Technical Comments

Response to Comment on "Protein Sequences from Mastodon and Tyrannosaurus rex Revealed by Mass Spectrometry"

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Science  04 Jan 2008:
Vol. 319, Issue 5859, pp. 33
DOI: 10.1126/science.1147364

Abstract

We sequenced six endogenous collagen peptides from Tyrannosaurus rex bone fragments using mass spectrometry. Five sequences match birds, but only two match amphibians, supporting dinosaur-bird relationships. Buckley et al. reinterpret and misinterpret our data and question sequence authenticity, but they used a suboptimal phylogenetic algorithm to analyze only a subset of reported sequences and they suggest analyses that are less sensitive and less specific than mass spectrometry. We disagree and use data to explain.

Buckley et al. (1) use authentication tests developed for ancient DNA to question the authenticity of peptide sequences we obtained from an exceptionally well-preserved 68-million-year-old Tyrannosaurus rex fossil (2, 3). We disagree with their assessment for the reasons explained below. We first wish to point out that Table 1 lists the six high-confidence peptide sequences for the exceptionally well-preserved 68-million-year-old T. rex fossil (MOR 1125) acquired by tandem mass spectrometry (MS/MS) (3). All future phylogenetic analyses or critiques should be performed using these sequences.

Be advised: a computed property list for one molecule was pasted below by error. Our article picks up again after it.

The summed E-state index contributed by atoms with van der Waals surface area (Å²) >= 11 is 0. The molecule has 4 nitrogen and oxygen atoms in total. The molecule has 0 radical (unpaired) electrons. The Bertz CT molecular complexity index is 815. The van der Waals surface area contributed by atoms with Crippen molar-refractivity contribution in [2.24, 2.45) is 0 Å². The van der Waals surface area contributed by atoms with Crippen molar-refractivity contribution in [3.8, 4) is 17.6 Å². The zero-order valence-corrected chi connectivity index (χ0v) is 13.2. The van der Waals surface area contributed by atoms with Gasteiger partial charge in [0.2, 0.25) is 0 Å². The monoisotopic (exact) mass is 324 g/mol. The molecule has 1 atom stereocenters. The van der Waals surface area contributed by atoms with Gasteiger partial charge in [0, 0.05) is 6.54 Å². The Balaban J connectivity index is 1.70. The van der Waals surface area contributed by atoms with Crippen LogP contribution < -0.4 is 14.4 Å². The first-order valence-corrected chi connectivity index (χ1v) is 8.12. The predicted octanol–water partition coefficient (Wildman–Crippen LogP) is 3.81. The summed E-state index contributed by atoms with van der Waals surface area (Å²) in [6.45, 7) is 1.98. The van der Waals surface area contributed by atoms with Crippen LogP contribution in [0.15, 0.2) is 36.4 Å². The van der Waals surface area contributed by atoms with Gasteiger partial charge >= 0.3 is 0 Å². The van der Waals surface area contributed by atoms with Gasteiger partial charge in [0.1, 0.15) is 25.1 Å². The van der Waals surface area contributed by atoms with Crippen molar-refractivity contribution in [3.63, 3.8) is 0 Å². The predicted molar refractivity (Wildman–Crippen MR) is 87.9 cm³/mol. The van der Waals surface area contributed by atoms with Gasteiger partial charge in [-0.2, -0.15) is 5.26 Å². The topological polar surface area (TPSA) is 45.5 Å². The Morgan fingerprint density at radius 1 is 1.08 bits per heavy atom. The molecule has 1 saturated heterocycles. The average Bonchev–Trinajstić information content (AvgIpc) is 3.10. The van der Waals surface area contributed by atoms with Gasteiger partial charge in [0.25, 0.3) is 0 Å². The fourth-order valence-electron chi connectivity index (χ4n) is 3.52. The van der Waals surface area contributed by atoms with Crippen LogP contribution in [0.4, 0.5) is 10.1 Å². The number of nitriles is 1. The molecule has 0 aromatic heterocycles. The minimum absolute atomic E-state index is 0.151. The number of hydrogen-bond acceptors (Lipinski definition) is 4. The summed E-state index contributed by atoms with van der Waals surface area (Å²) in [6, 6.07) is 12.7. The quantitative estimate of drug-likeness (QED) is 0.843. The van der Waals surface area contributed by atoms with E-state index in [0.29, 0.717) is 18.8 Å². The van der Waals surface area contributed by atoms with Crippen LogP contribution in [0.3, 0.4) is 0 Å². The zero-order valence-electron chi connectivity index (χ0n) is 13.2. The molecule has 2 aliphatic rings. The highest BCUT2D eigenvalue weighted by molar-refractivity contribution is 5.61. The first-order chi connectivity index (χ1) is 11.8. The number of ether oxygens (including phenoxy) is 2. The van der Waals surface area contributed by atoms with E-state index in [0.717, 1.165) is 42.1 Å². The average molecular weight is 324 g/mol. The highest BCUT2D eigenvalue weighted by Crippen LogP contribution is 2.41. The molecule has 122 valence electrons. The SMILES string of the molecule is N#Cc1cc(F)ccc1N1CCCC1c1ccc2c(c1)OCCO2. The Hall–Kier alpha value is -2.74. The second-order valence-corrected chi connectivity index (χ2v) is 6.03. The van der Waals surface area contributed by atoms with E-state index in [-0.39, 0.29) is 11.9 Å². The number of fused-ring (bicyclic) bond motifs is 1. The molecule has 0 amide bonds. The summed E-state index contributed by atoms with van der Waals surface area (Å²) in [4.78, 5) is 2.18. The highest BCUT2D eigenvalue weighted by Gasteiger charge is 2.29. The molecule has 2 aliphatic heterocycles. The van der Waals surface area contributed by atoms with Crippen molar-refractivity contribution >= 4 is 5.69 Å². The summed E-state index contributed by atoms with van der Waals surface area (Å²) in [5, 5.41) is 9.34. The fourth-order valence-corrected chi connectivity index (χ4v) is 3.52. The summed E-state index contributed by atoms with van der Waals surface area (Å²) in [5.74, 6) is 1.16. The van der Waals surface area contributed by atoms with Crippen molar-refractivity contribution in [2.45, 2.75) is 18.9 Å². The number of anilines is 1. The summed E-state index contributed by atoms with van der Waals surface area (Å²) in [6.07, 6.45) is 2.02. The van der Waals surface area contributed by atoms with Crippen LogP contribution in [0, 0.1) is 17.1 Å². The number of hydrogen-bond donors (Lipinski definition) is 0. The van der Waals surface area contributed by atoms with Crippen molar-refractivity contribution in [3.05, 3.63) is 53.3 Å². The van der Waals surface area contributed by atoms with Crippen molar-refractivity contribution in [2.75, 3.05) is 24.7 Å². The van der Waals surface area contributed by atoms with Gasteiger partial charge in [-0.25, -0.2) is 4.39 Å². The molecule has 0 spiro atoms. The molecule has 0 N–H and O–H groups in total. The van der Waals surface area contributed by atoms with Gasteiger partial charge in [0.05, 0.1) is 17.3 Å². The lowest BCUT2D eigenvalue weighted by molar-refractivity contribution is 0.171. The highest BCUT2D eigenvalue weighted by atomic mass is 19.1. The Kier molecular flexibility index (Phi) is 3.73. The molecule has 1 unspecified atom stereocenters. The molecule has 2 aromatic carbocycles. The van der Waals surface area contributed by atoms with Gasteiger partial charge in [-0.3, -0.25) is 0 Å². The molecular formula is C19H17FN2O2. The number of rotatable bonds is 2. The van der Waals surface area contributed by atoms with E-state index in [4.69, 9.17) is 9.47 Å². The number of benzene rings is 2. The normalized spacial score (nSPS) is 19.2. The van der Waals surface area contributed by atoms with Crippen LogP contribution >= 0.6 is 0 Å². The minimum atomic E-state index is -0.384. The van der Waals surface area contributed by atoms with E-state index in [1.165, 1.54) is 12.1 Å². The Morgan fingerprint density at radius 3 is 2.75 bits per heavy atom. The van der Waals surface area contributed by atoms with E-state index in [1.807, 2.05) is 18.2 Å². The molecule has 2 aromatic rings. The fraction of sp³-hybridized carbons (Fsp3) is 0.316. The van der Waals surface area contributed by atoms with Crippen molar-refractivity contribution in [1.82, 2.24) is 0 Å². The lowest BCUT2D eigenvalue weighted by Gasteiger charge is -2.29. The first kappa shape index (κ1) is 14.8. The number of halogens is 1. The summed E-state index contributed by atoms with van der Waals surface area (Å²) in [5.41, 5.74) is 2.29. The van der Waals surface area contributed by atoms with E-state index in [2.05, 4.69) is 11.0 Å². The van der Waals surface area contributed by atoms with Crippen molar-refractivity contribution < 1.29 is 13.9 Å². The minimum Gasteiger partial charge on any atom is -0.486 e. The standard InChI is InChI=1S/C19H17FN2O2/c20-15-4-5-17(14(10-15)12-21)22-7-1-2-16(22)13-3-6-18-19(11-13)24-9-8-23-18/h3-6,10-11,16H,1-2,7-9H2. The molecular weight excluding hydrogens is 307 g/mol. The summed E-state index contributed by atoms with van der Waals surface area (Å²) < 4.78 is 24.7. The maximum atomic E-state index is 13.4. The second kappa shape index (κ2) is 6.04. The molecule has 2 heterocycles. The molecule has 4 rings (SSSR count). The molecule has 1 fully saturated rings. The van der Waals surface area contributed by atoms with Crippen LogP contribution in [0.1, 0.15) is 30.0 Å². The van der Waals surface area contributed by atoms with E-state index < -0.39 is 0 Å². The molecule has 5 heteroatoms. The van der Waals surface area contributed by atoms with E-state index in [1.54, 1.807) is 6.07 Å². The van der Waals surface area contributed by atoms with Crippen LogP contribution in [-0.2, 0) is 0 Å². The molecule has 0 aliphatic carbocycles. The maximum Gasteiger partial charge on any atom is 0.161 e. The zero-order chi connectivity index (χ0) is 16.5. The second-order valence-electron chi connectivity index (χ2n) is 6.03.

Table 1.

Clarified 68-million-year-old T. rex collagen peptide sequences. Hydroxylation sites are noted with an asterisk (*) immediately following the modified residue. Single-letter abbreviations for the amino acid residues are as follows: A, Ala; C, Cys; D, Asp; E, Glu; F, Phe; G, Gly; H, His; I, Ile; K, Lys; L, Leu; M, Met; N, Asn; P, Pro; Q, Gln; R, Arg; S, Ser; T, Thr; V, Val; W, Trp; and Y, Tyr.

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Turning to the issue of collagen survival brought up by Buckley et al.(1), the preservational state of T. rex specimen MOR 1125 was described previously (4) and showed unexpected retention of soft tissue and cellular structures. Its burial under approximately 1000 m3 of semiconsolidated sandstone limited its exposure to modern environmental influences (water, light, and air), contributing to the retention of endogenous protein identified first by immunochemical assays, then by ion trap mass spectrometry (2, 3). Sequences were derived from multiple extractions conducted over about 1.5 years. It has been reported that cross-linking (i.e., packing) of collagen molecules increases their thermal stability, which contrasts with statements in (1) and which, in combination with association to bone mineral, contributes to the longevity of the molecule (5). Combined with supporting data, including in situ immunochemistry and enzyme-linked immunosorbent assays, atomic force microscopy, in situ time-of-flight secondary ion mass spectrometry, and various microscopic analyses (6), the sequence data suggest a reevaluation of theories in the Buckley et al. comment regarding protein longevity and preservation.